No Fine-grained Unit Tests

My open source projects tend to provide an excellent snapshot of my automated testing philosophy at the time I initially developed the project. With AutoMapper, I wrote all unit tests in a BDD, context-specification style manner, driving all functionality through the static Mapper class. While this is valuable, it can be difficult to verify fine-grained behavior when so many supporting classes are used. These full-system functional-level tests are highly valuable, but tend to fall down when driving out lower-level API behavior.

Currently, I drive out behavior from a system starting with failing full-system tests that exercise the outermost layer of the system. I then drive down lower-level behavior with additional tests. When I finish, my full-system test is now the last one to pass. Having a mix of full-system tests and lower-level unit tests allows a greater flexibility of refactoring than just having only unit tests or end-to-end tests. Refactoring occurs at many different scopes and layers, and tests at varying scopes and layers cover each scenario for different kinds of refactoring.

Going forward, this is the approach I take for building new features where I introduce entirely new areas of the library. For modifying existing features, it is not worth the cognitive overhead of trying to navigate between multiple testing styles in one area of AutoMapper. Only new areas of the product will incorporate evolved testing strategies.

Feature Bloat

Zeal to make customers happy is a double-edged sword. On one hand, I want to support valid scenarios that I did not consider. Many of these scenarios are interesting and useful to situations I might run into. On the other hand, adding features that I do not personally use tends to increase the number of features I have to support with patches, updates, and support questions. The difficulty lies in understanding exactly how many might use a certain feature, and how.

I developed a new respect for product teams as the result of incorporating pull requests. Since GitHub made it so easy to pull in other’s changes, the decision on whether the feature should be included became an afterthought. That isn’t to say I didn’t carefully consider features, as I always tried to include things that seemed genuinely useful and in the spirit of the product.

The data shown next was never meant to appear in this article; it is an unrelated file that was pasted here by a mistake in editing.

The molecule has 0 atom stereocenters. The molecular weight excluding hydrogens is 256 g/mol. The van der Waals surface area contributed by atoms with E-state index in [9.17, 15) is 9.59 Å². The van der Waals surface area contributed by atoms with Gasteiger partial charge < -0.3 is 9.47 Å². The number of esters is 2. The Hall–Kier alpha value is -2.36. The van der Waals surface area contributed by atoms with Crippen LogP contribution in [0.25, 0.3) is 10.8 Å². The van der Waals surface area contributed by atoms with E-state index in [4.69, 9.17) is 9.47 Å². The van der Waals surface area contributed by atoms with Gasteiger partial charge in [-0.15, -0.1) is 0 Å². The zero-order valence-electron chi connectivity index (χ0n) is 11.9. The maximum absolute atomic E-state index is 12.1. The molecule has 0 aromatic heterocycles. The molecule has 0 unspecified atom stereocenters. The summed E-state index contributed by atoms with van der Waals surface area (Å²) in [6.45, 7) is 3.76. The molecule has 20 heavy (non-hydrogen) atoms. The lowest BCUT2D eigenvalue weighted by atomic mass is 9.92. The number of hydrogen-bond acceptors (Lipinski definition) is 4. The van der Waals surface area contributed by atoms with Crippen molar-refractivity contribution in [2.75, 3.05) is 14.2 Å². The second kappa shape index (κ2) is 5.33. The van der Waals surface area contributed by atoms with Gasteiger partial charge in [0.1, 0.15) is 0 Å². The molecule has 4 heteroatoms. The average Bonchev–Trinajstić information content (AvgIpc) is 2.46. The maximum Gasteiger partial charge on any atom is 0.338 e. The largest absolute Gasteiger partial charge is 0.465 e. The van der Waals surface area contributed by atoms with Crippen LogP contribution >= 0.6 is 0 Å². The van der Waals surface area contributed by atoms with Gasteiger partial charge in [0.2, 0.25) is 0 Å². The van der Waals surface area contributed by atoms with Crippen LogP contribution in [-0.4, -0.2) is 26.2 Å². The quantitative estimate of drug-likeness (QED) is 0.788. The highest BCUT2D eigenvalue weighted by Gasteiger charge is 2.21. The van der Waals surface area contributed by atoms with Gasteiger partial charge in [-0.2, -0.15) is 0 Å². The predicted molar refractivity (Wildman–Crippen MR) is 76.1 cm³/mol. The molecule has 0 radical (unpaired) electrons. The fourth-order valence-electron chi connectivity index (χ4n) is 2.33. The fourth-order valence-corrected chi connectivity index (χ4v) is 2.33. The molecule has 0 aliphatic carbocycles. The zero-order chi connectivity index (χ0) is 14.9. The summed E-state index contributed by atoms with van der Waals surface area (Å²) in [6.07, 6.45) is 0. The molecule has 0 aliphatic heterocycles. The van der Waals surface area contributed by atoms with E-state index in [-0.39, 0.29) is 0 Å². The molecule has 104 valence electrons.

But the issue I ran into is that piecemeal additions tended to create lots of small but useful features, but overwhelmed what the 99% cases were. Instead, waiting until I had numerous common features to pull in would force me to consider if there were global themes or abstractions that could be realized.

Supporting Alternate Versions

Very early after I released the initial Alpha and Beta versions of AutoMapper, I was asked about supporting additional frameworks. Right away, anything previous to .NET 3.5 was out, since the configuration API made heavy use of lambdas. More reasonable were questions to support Silverlight. Having never written a Silverlight application, I was completely unfamiliar with the runtime and restrictions that Silverlight development entailed.

Trying to support multiple versions of the .NET Framework in a single codebase is not a trivial task. Unit tests are different, and many features and methods are not supported. Although the assembly and class names might be the same, I encountered many areas where seemingly random methods from a Base Class Library class were not present in the Silverlight version of the assembly. Many advanced reflection techniques were also not available.

Eventually, I resorted to adding linked files and conditional compilation, which at best is a huge hack. There is an official Silverlight 3.0 version supported, but it took quite a bit of work to try and keep both versions updated. A feature added to the .NET version needed to be added to the Silverlight version, and so on. In the future, alternate versions will be developed after major versions are released, instead of alongside.


The hardest part of product development, whether it is an OSS product or commercial product is getting to version 2.0. AutoMapper’s 1.0 release was far more successful than I could have ever imagined, especially since it started with one test and one class to solve a simple problem.

It should not have been a surprise, but those early, innocent decisions on architecture greatly shaped the ability of AutoMapper to cross the chasm into the next version. However, trying to guess on what the fifth version might need would lead to an unusable product. Those decisions I don’t worry about, but some of the small things that I should have known better about turned out to be bigger hurdles than they should have been. I’m happy where it ended up, but I’ll be even happier undoing those warts.